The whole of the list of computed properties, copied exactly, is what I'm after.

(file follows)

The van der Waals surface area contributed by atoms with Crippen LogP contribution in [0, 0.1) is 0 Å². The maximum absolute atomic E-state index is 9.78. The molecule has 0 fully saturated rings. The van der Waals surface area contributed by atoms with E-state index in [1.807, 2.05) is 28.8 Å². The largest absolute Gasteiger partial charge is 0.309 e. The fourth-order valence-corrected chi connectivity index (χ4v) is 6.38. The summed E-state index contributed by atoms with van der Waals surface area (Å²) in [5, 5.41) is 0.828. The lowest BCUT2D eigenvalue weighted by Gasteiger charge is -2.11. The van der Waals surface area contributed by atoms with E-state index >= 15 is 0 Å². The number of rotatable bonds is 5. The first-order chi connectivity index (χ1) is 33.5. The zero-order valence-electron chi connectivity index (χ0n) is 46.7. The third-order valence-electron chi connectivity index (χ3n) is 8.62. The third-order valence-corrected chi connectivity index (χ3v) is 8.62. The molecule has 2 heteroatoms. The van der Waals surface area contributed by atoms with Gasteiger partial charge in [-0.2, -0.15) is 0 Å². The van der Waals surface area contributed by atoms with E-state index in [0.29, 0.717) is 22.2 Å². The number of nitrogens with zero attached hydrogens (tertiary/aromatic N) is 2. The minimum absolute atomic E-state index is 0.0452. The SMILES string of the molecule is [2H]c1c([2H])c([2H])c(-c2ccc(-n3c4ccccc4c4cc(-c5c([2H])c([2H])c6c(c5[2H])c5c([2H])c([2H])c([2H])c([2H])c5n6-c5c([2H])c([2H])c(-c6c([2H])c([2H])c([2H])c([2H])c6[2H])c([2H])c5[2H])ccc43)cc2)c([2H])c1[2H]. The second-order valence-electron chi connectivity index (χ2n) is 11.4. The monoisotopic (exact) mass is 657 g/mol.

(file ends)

The van der Waals surface area contributed by atoms with Crippen LogP contribution in [0, 0.1) is 0 Å². The maximum absolute atomic E-state index is 9.78. The molecule has 0 fully saturated rings. The van der Waals surface area contributed by atoms with E-state index in [1.807, 2.05) is 28.8 Å². The largest absolute Gasteiger partial charge is 0.309 e. The fourth-order valence-corrected chi connectivity index (χ4v) is 6.38. The summed E-state index contributed by atoms with van der Waals surface area (Å²) in [5, 5.41) is 0.828. The lowest BCUT2D eigenvalue weighted by Gasteiger charge is -2.11. The van der Waals surface area contributed by atoms with E-state index >= 15 is 0 Å². The number of rotatable bonds is 5. The first-order chi connectivity index (χ1) is 33.5. The zero-order valence-electron chi connectivity index (χ0n) is 46.7. The third-order valence-electron chi connectivity index (χ3n) is 8.62. The third-order valence-corrected chi connectivity index (χ3v) is 8.62. The molecule has 2 heteroatoms. The van der Waals surface area contributed by atoms with Gasteiger partial charge in [-0.2, -0.15) is 0 Å². The van der Waals surface area contributed by atoms with E-state index in [0.29, 0.717) is 22.2 Å². The number of nitrogens with zero attached hydrogens (tertiary/aromatic N) is 2. The minimum absolute atomic E-state index is 0.0452. The SMILES string of the molecule is [2H]c1c([2H])c([2H])c(-c2ccc(-n3c4ccccc4c4cc(-c5c([2H])c([2H])c6c(c5[2H])c5c([2H])c([2H])c([2H])c([2H])c5n6-c5c([2H])c([2H])c(-c6c([2H])c([2H])c([2H])c([2H])c6[2H])c([2H])c5[2H])ccc43)cc2)c([2H])c1[2H]. The second-order valence-electron chi connectivity index (χ2n) is 11.4. The monoisotopic (exact) mass is 657 g/mol.